When Browns quarterback Colt McCoy ran for 6 yards with barely a minute remaining in a 41-9 loss to Pittsburgh the first week of January, he prevented the Steelers from something achieved only twice during a 16-game NFL season.
He kept them from allowing fewer than 1,000 yards rushing for an entire season.
Even during one of the most prolific passing seasons in NFL history, 100-yard rushers are commonplace -- except against Pittsburgh. The Steelers didn't give up one to an individual all season while allowing a scant 1,004 yards in 16 games.
Only two teams, the Jets and Patriots, ran for 100 yards against a defense that permitted 62.8 per game, the third-lowest average since the 1970 NFL merger.
Many teams try to establish a running game early against Pittsburgh, fail miserably and abandon the run. The evidence: The Steelers allowed 58 yards rushing or fewer seven times. The 333 attempts against were the fewest in any NFL full season -- 14-game or 16-game -- since 1970.
The Bills ran the ball just 17 times for 71 yards in an overtime loss to the Steelers, with Fred Jackson running 12 times for 59 yards.
"Nobody tries," Steelers safety Ryan Clark said Tuesday. "They give up."
While Baltimore's offense increasingly relies on Joe Flacco's ability to spread the ball among receivers Anquan Boldin, Derrick Mason, T.J. Houshmandzadeh and running back Ray Rice, Rice still ran for 1,220 yards in a balanced offense. And he might have had a lot more yards if he hadn't opposed the Steelers twice.
While Rice is the only opposing back to gain 100 yards in the Steelers' last 50 games -- he had 141 during a 23-20 Ravens loss last season -- he gained only 52 on 17 carries against them in two games this season. As a team, the Ravens ran for 113 yards during the season series.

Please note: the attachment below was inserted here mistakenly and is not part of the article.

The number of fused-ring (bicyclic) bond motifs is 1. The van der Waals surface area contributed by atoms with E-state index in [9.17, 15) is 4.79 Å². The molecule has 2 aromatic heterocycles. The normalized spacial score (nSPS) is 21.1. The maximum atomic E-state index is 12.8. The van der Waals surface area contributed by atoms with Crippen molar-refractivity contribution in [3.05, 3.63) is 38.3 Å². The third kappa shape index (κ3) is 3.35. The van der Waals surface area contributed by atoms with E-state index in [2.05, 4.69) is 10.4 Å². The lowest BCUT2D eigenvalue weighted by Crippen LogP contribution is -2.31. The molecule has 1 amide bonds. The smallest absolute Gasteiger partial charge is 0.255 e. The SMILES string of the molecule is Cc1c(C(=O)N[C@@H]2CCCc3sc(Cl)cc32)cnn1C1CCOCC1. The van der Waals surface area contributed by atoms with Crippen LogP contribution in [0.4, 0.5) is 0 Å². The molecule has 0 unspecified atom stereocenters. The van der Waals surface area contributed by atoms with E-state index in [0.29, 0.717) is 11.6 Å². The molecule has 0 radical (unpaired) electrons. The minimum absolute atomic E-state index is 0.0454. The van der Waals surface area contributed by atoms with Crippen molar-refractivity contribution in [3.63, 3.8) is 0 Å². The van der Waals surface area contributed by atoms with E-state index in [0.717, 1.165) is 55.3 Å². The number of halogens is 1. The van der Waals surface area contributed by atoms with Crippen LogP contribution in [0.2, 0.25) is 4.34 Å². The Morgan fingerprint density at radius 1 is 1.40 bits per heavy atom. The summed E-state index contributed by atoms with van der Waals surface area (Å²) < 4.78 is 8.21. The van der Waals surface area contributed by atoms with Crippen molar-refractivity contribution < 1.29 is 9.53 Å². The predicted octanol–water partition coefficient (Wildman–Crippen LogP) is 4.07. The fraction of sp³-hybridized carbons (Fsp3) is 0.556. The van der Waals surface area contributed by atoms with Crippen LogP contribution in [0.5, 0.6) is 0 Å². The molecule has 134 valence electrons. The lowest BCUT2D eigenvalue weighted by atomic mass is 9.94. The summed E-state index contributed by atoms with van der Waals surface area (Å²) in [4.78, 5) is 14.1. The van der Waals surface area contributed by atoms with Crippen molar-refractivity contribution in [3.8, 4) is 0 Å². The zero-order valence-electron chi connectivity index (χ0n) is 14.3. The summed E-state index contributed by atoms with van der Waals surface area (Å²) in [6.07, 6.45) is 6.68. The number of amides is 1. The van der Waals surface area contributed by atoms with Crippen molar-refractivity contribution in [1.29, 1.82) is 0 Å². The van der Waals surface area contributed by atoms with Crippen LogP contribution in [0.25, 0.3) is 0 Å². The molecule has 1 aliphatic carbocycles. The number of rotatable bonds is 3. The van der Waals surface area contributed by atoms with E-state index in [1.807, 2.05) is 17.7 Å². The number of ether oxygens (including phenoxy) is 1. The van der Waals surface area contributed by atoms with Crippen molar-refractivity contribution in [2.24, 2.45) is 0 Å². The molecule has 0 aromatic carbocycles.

Not even the Steel Curtain defense of the 1970s shut down the run so successfully or so consistently. These Steelers allowed only one run of 20 yards-plus all season, a 24-yarder by Oakland's Michael Bush.
"We always stop the run around here," said 340-pound nose tackle Casey Hampton, whose girth and strength make it difficult to run up the middle. "Look at the last 10 years, that's what we do. It's nothing new to anyone around here."
Coaches talk repeatedly about the importance of not becoming one-dimensional when playing a quality team. Against the Steelers, however, it happens almost weekly.
Bengals quarterback Carson Palmer said the Steelers offer so many looks in their 3-4 defense, they are difficult to prepare for, much less run against. Pro Bowl safety Troy Polamalu is excellent against the run, and Hampton forces runners outside, where the linebackers run them down. Inside linebacker James Farrior, who turned 36 last week, is having one of his best seasons. Outside linebacker James Harrison is a Pro Bowl starter for a fourth straight time.
"You know that (defensive coordinator) Dick LeBeau is going to have a wrinkle or two, something that you haven't seen in a couple of years," Palmer said. "You never know what you're going to get."
All this creates a quandary for the Ravens going into Saturday's all-AFC North divisional playoff game in Pittsburgh.
Do they try to do what no team did all season by running the ball consistently? Or do they trust that Flacco, with more wide receiver talent at his disposal than he had when Baltimore lost the AFC title game in Pittsburgh two years ago, can beat them with his arm?
"If you watched their game (against Kansas City), they used the pass to kind of set up the run. The sharp plays to (tight end Todd) Heap, the checkdowns to Ray Rice to kind of get him going and when they kind of got the game in hand, you bring (Willis) McGahee in and kind of pound the ball at the end," Clark said. "I don't know what their approach is going to be, but we're ready for both."
During a conference call with Pittsburgh reporters, Ravens linebacker Terrell Suggs said the NFL's two best teams will play in Pittsburgh this weekend -- even if the winner winds up playing the AFC championship game in New England.
"We both finished 12-4," Suggs said. "That's why, I think, the stakes are so much higher, the two best teams in the NFL. You can argue Atlanta and New England but anyone can argue the winner of this game will [be] most likely to go on to win the Super Bowl."
Even if that winner can't run to get there.